USC Libraries Host German Exile Scholars
During the 1930s and ’40s, as the horrors of Nazi Germany engulfed the European continent, Los Angeles became a sanctuary for some of Europe’s most celebrated artists and intellectuals.
Playwright Bertolt Brecht, author Thomas Mann and composer Arnold Schoenberg all made Southern California their home in the years surrounding World War II and – drawn by the region’s favorable climate and the economic opportunities afforded by the film industry – thousands of other German-speaking exiles joined them.
On Sept 14, historians, librarians and other scholars from around the world convened at USC’s Doheny Memorial Library for the fifth biennial conference of the International Feuchtwanger Society. The three-day conference explored one of the key decisions once faced by L.A.’s exile community: whether to remain in Southern California or return to Europe.
Thirty-five scholars representing several American institutions, as well as universities from Austria, England, France, Germany, Ireland, Korea, Scotland, Senegal and Spain, presented papers. Presenters included Marje Schuezte-Coburn, senior associate dean of USC Libraries, and Michaela Ullman, exile studies librarian. Karen Jungblut of the USC Shoah Foundation Institute also exhibited the institute’s visual history archive of nearly 52,000 testimonies by Holocaust survivors and witnesses.
Consul-General Wolfgang Drautz of the Federal Republic of Germany’s Los Angeles consular office welcomed the international group to the conference.
“The story of German exiles-émigrés is an important chapter in German-American relations,” Drautz said. “There is much to be learned, researched and studied about Lion Feuchtwanger and around the people who are sometimes called the ‘Weimar on the Pacific.’ ”
The USC Libraries first hosted the International Feuchtwanger Society conference in 2007. Dean Catherine Quinlan, who said it was particularly gratifying to host the conference a second time, explained the affinity between the USC Libraries and the society.
“So much of the society’s work touches on so many aspects of our libraries at USC,” Quinlan said. “Of course, we’re home to the Feuchtwanger Memorial Library, which really is a point of pride for our university and an emblem of our libraries’ commitment to preserving and carrying forward the legacy of Lion Feuchtwanger. Our materials related to the experience and impact of German exiles in Southern California support creative explorations and scholarly investigations like those you have come here to share.”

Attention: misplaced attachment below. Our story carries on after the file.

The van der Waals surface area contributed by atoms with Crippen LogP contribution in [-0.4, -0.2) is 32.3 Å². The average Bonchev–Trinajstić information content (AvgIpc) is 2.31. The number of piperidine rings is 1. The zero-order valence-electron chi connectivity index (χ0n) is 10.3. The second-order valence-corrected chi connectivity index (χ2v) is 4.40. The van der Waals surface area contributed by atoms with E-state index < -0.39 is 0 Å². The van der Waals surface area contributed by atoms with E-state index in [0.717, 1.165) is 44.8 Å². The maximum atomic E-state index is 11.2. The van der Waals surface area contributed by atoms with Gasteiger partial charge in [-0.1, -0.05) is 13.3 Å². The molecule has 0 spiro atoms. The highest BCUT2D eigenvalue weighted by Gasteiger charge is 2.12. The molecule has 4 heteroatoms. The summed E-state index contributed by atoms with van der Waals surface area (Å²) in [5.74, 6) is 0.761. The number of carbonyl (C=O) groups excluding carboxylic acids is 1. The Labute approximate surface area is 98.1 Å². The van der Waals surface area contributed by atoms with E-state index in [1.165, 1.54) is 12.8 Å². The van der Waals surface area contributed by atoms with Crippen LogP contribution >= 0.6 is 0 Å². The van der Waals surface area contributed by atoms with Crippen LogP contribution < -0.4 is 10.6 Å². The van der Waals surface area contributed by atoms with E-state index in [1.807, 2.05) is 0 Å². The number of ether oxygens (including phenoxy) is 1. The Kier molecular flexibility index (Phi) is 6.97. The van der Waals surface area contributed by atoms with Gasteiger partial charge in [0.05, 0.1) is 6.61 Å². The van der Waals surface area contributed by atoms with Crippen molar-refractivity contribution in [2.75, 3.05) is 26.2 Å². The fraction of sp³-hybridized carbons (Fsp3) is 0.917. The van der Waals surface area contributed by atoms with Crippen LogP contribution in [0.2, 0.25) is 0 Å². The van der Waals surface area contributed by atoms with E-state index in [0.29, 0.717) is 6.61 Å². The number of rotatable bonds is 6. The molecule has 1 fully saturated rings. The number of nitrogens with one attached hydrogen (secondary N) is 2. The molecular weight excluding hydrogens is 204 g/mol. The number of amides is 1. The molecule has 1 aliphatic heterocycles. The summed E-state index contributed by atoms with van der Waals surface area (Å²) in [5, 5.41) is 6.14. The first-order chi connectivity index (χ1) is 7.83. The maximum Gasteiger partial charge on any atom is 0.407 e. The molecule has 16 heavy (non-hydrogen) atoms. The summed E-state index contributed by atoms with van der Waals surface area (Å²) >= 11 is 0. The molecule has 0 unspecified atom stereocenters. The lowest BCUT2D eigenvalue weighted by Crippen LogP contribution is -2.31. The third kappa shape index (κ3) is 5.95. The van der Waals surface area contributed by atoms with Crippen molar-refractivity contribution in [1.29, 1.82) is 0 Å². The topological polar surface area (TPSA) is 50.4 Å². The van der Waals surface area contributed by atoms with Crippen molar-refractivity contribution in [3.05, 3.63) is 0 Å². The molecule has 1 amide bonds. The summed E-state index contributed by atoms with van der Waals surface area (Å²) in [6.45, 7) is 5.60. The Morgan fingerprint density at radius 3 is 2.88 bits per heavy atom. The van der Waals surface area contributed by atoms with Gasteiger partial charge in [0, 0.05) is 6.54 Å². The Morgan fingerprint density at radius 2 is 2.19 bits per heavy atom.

Both the International Feuchtwanger Society and USC’s Feuchtwanger Memorial Library – housed on the second floor of Doheny Library – are named after the Jewish-German novelist.
Feuchtwanger was an internationally renowned historical novelist whose outspoken criticism of Hitler and national socialism made him an enemy of the state when the Nazis assumed power in 1933. Driven into exile in France, Feuchtwanger was imprisoned by French authorities at the outbreak of World War II – an episode that Feuchtwanger recorded in his memoir, The Devil in France. The USC Libraries recently published an updated edition of the book, available at library locations around campus and at usc.edu/libraries/devilinfrance
In 1940, Feuchtwanger escaped from an internment camp in Vichy France with the help of his wife Marta and several sympathetic Americans, who then smuggled the couple out of Europe. After a short time in New York, the couple decided upon Southern California as their new home. Their sprawling 6,000 square-foot house in Pacific Palisades, which they named Villa Aurora, became a hub of cultural fellowship among the émigré community.
Feuchtwanger was among the exiles who chose to stay in Southern California after World War II. He died in Los Angeles in 1958.
Others harbored more conflicted feelings about life in Los Angeles. Brecht, for example, often complained about the city’s perceived cultural and urban shortcomings. In 1942 Brecht, who lived in Santa Monica for six years, wrote that he felt like a “a chrysanthemum in a mine pit or a sausage in a hothouse.” Singled out for his leftist politics, he moved to East Germany on Oct. 31, 1947, one day after testifying to the House Un-American Activities Committee.
Mann, the Nobel Prize-winning author of Death in Venice and The Magic Mountain, also was among those who returned to Europe. Strongly opposed to Nazi policies, Mann left Germany in 1933 and – after several years sojourning elsewhere – arrived in Los Angeles in 1940.
At first Mann, whom The New Yorker proclaimed as “Goethe in Hollywood” in a 1942 profile, planned to make Los Angeles his permanent home.
He built his own estate in Pacific Palisades, took U.S. citizenship and spent his years in Southern California productively, writing Doctor Faustus and The Holy Sinner. However, the draw of Europe’s Old World traditions eventually grew too strong. In 1952, Mann moved to Switzerland, where he lived until his death in 1955.